So, as you may (or likely may not) remember, back at the beginning of September, my dear friend and partner in over-ambition, Stephanie Whiteside, and I started a new project, specifically one where we were going to read All The Books.
Well, it’s been a month, and I am here to report that I am behind. Woefully, horribly, not-at-all-surprisingly behind.
I knew, admittedly, that this would happen- there are a lot of places in my life where I’m very good about deadlines and time tables and so forth (ok, mainly work, but that’s a big piece of my life), but they are definitely much more of a struggle for me on personal projects. This is part of why I’m so inclined to work on things with other people; if I’m left to my own devices, I will start everything and finish nothing. Working with someone else at least gives me the threat of their disappointment if I drop the ball, which helps. In this case, though, I think it’s more than just simple deadline-aversion, and I’m going to have to figure out how to deal with it if I’m going to stand any chance of getting through this project.
A big piece of the problem is definitely that I’m out of the habit of reading books. Now, if you know me, this sounds ludicrous- I started reading right about my third birthday and haven’t stopped since. And that’s still true- I read all the time: in the morning when I commute, on breaks at work, at lunch, as I go home, when I lie in bed at night. I consume probably hundreds of thousands of words a day, not counting all the words I get paid to read at my job.
But the key here is that I’m out of practice reading books. Most of what I read is in short form; stories, articles, blogs, posts, blurbs- you name it. Some of that is just out of sheer convenience- when you’re squeezed into BART for 20 mins, it’s much easier to read an article someone tweeted on your phone than it is to open up a 600 page book and try not to elbow your neighbors. Another part of it is after-effects of grad school (you’d think I’d have gotten over this by now, but apparently not), wherein I got so tired of reading vast, dense tomes that I slipped into reading nothing more complex than tabloids and cereal boxes.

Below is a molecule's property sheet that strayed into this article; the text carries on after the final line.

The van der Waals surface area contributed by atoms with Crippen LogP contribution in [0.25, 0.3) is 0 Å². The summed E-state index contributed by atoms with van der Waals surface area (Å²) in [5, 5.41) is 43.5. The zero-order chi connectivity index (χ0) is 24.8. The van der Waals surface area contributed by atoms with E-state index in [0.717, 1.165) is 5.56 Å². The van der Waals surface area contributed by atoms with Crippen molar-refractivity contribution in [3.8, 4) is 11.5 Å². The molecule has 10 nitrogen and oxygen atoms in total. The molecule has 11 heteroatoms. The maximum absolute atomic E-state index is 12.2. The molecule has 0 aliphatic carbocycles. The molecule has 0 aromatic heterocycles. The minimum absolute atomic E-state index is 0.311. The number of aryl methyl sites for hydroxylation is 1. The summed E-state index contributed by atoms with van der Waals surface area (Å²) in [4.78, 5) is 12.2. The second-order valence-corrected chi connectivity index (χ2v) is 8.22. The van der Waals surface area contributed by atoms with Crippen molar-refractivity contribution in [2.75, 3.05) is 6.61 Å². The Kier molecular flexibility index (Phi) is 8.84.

What this means, though, is that I no longer really have the attention span for longer-building works, novels in particular, which is an interesting thing to realize about myself, given how I used to tear through trilogies in a weekend. Functionally, this means that I’m going to have to re-learn how to get invested a story and characters and a narrative arc if I want to even have a chance of completing this project.
Fortunately for me, Don Quixote is actually a pretty good book to re-train myself on. It’s engaging without being heavily moralistic or overtly philosophical; it’s quite funny, with a lovable protagonist; and best of all, it has short chapters, hah! I did read the intros, or most of them: the translator’s note was fascinating, and as someone who dabbles in languages myself, I found it really compelling, which made me more excited to read the book. The second forward was a self-congratulatory academic wank-fest, so I nope’d out of it after about three pages. (My tolerance for people patting themselves on the back for how many obscure references they can throw out like in-jokes is so, so low, you guys.)
In any case, we persevere. If you’re playing along at home, this is the version of Don Quixote we’re using. How are you liking it?